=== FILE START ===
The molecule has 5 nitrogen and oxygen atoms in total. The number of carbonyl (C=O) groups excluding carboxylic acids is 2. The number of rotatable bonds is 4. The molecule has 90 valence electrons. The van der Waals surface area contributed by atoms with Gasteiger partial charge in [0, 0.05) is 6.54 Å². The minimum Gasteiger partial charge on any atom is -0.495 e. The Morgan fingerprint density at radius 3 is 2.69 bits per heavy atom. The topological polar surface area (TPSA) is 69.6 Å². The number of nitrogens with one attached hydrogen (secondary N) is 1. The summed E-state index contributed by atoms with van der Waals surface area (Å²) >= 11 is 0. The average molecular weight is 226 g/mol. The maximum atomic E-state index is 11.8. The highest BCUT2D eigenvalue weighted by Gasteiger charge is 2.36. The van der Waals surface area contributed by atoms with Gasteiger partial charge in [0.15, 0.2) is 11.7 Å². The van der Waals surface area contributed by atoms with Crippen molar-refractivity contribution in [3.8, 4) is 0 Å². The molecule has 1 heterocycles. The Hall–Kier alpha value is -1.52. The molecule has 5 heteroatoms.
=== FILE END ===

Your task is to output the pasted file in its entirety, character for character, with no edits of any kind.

The molecule has 5 nitrogen and oxygen atoms in total. The number of carbonyl (C=O) groups excluding carboxylic acids is 2. The number of rotatable bonds is 4. The molecule has 90 valence electrons. The van der Waals surface area contributed by atoms with Gasteiger partial charge in [0, 0.05) is 6.54 Å². The minimum Gasteiger partial charge on any atom is -0.495 e. The Morgan fingerprint density at radius 3 is 2.69 bits per heavy atom. The topological polar surface area (TPSA) is 69.6 Å². The number of nitrogens with one attached hydrogen (secondary N) is 1. The summed E-state index contributed by atoms with van der Waals surface area (Å²) >= 11 is 0. The average molecular weight is 226 g/mol. The maximum atomic E-state index is 11.8. The highest BCUT2D eigenvalue weighted by Gasteiger charge is 2.36. The van der Waals surface area contributed by atoms with Gasteiger partial charge in [0.15, 0.2) is 11.7 Å². The van der Waals surface area contributed by atoms with Crippen molar-refractivity contribution in [3.8, 4) is 0 Å². The molecule has 1 heterocycles. The Hall–Kier alpha value is -1.52. The molecule has 5 heteroatoms.